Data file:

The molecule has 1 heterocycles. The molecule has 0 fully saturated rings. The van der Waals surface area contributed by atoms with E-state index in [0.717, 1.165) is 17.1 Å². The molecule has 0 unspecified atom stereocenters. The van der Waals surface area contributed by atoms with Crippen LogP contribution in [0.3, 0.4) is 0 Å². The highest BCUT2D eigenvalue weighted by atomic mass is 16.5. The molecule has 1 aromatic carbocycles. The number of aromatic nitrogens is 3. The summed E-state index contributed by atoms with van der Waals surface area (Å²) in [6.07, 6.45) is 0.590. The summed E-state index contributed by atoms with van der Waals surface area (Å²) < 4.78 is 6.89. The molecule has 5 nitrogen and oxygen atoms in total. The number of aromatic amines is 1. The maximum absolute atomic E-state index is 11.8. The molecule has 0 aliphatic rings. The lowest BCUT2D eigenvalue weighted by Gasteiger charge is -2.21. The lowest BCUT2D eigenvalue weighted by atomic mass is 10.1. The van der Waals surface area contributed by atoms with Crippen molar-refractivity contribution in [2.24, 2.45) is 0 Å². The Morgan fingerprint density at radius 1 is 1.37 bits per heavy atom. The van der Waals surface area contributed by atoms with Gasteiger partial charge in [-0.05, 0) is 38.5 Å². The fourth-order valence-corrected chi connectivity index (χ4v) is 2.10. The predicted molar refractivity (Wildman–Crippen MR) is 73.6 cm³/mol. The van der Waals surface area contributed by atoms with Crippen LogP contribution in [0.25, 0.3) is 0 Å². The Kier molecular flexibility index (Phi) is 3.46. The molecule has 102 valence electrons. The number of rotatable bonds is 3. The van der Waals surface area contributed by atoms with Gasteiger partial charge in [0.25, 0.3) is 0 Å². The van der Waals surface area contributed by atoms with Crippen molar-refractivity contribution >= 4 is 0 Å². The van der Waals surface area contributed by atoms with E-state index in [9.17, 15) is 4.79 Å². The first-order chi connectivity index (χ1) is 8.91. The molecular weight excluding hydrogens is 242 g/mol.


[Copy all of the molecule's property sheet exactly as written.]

The molecule has 1 heterocycles. The molecule has 0 fully saturated rings. The van der Waals surface area contributed by atoms with E-state index in [0.717, 1.165) is 17.1 Å². The molecule has 0 unspecified atom stereocenters. The van der Waals surface area contributed by atoms with Crippen LogP contribution in [0.3, 0.4) is 0 Å². The highest BCUT2D eigenvalue weighted by atomic mass is 16.5. The molecule has 1 aromatic carbocycles. The number of aromatic nitrogens is 3. The summed E-state index contributed by atoms with van der Waals surface area (Å²) in [6.07, 6.45) is 0.590. The summed E-state index contributed by atoms with van der Waals surface area (Å²) < 4.78 is 6.89. The molecule has 5 nitrogen and oxygen atoms in total. The number of aromatic amines is 1. The maximum absolute atomic E-state index is 11.8. The molecule has 0 aliphatic rings. The lowest BCUT2D eigenvalue weighted by Gasteiger charge is -2.21. The lowest BCUT2D eigenvalue weighted by atomic mass is 10.1. The van der Waals surface area contributed by atoms with Crippen molar-refractivity contribution in [2.24, 2.45) is 0 Å². The Morgan fingerprint density at radius 1 is 1.37 bits per heavy atom. The van der Waals surface area contributed by atoms with Gasteiger partial charge in [-0.05, 0) is 38.5 Å². The fourth-order valence-corrected chi connectivity index (χ4v) is 2.10. The predicted molar refractivity (Wildman–Crippen MR) is 73.6 cm³/mol. The van der Waals surface area contributed by atoms with Crippen LogP contribution in [0.25, 0.3) is 0 Å². The Kier molecular flexibility index (Phi) is 3.46. The molecule has 102 valence electrons. The number of rotatable bonds is 3. The van der Waals surface area contributed by atoms with Gasteiger partial charge in [0.25, 0.3) is 0 Å². The van der Waals surface area contributed by atoms with Crippen molar-refractivity contribution >= 4 is 0 Å². The van der Waals surface area contributed by atoms with E-state index in [9.17, 15) is 4.79 Å². The first-order chi connectivity index (χ1) is 8.91. The molecular weight excluding hydrogens is 242 g/mol.